My friend Lois grew up in the thick of Logan Square, one of Marv’s old neighborhoods, and he likely would have known exactly the building where her family had their sheet metal shop and apartment. If he had visited her Madison home, Marv would certainly have recognized the tiny 1920s kitchen of his youth where, amidst original cabinets and lights, Lois serves me tea, selected from the Wall of Tea Tins.
Marv cultivated friends who, like Lois, could find joy in the beauty of cheap (free) things that others overlooked. I can easily imagine his reaction to the variety and number of tea tins crowding shelves clear up to the ceiling. Right away, the distinctive red treasure chest, a battered old Zvetouchny tin, would have caught his attention. “Oh my, oh my…,” he would have chanted, as astonished as if magician had just pulled a gold coin from behind his very own ear, perhaps punctuating this phrase with a little chuckle. “That’s an old one, a really old one.”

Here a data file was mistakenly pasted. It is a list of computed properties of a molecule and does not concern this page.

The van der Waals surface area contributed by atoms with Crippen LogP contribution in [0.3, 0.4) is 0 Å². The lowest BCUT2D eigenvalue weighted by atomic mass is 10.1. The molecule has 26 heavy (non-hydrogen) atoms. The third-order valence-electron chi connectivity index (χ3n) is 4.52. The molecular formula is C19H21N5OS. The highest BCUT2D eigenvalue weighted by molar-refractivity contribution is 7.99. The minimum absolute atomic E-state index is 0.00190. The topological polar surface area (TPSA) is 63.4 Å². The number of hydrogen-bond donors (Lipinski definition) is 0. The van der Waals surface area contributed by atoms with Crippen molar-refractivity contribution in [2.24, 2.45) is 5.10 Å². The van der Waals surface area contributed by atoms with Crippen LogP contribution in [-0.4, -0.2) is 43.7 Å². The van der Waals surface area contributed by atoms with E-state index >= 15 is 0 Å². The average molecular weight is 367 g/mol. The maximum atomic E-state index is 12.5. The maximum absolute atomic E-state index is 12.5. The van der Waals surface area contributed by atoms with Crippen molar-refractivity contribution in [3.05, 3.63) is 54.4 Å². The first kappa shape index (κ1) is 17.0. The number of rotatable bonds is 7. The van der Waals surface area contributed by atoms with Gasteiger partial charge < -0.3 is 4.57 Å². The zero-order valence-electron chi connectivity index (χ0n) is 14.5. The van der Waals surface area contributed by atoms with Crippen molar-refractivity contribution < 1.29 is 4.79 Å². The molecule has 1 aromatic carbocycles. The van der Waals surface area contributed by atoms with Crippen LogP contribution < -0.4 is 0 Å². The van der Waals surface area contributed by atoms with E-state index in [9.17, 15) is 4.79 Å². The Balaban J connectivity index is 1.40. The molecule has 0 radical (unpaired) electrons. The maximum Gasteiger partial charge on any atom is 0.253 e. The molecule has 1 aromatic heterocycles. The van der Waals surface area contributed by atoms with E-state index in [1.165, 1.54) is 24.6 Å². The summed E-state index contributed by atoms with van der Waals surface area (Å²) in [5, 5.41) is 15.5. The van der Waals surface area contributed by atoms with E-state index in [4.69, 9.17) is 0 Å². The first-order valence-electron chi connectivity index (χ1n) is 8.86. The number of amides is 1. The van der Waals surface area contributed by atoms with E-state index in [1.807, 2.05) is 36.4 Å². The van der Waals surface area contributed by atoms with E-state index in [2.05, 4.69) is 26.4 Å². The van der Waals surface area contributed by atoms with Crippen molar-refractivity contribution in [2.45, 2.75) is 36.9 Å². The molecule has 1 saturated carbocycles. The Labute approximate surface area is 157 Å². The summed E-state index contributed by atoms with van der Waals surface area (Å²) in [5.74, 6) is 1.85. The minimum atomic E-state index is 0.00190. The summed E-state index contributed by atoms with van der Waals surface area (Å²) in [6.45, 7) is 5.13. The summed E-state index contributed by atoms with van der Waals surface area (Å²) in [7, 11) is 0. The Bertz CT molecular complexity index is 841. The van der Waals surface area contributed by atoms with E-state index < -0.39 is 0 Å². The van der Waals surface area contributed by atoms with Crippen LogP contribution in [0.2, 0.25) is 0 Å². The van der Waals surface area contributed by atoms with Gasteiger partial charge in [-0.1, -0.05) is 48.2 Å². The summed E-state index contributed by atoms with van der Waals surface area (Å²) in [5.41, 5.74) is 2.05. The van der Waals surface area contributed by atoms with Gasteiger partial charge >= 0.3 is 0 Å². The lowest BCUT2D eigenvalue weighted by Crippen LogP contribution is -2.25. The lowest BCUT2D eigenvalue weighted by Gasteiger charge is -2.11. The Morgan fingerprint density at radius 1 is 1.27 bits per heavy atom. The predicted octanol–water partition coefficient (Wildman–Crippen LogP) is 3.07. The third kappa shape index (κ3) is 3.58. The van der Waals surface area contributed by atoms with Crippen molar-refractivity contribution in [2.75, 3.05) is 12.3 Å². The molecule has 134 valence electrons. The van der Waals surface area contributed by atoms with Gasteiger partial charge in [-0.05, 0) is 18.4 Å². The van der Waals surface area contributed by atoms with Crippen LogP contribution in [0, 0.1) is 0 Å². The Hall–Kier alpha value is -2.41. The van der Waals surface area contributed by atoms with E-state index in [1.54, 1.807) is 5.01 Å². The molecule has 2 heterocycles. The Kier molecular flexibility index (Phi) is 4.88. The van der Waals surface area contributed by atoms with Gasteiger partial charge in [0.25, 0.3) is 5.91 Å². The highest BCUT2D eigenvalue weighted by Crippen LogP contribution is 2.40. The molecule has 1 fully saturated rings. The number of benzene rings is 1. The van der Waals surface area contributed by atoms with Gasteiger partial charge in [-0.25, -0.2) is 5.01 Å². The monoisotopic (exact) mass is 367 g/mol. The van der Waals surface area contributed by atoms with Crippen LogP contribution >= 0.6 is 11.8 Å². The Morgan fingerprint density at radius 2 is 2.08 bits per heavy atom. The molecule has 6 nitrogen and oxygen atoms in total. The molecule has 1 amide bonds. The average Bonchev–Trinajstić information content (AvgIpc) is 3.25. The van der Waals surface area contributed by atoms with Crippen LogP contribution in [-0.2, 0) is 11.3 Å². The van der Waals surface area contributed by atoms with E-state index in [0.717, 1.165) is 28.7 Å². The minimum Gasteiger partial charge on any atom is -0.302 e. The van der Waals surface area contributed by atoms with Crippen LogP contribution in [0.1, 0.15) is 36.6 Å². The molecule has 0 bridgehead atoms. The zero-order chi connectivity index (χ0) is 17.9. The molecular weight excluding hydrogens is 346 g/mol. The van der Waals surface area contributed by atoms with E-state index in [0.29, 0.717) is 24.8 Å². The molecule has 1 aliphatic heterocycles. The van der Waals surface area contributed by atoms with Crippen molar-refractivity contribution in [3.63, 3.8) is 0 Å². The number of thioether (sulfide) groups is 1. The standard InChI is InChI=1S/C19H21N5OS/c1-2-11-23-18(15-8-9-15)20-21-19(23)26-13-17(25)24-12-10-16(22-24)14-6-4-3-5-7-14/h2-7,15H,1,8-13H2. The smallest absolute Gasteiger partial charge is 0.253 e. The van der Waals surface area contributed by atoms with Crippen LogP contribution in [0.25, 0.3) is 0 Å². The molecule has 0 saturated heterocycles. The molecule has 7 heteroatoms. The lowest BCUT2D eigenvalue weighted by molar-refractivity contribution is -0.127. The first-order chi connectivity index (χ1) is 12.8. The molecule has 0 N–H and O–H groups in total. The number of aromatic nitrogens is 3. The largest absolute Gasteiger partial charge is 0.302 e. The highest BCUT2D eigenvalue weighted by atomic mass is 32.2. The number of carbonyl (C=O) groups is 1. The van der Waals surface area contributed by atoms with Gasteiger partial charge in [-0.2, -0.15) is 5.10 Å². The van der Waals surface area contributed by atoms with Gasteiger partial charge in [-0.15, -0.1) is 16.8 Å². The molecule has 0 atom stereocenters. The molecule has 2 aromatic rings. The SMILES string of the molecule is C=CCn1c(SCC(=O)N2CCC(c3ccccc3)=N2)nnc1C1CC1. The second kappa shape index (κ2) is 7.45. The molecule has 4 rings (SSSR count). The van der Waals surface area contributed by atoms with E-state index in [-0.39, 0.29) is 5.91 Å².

We would have had tea, playing Guess That Corner, as displaced Chicagoans are wont to do, and maybe he would have told Lois why Zvetouchny (“The Aristocrat of Teas”) was so special to him, a story which, sadly, I do not know. In the quiet kitchen, surrounded by nothing more than a breeze through the open windows, and neighborhood friendship, Marv would have feasted on two pleasures he prized above almost anything else – laughter, and plenty of hot, black tea.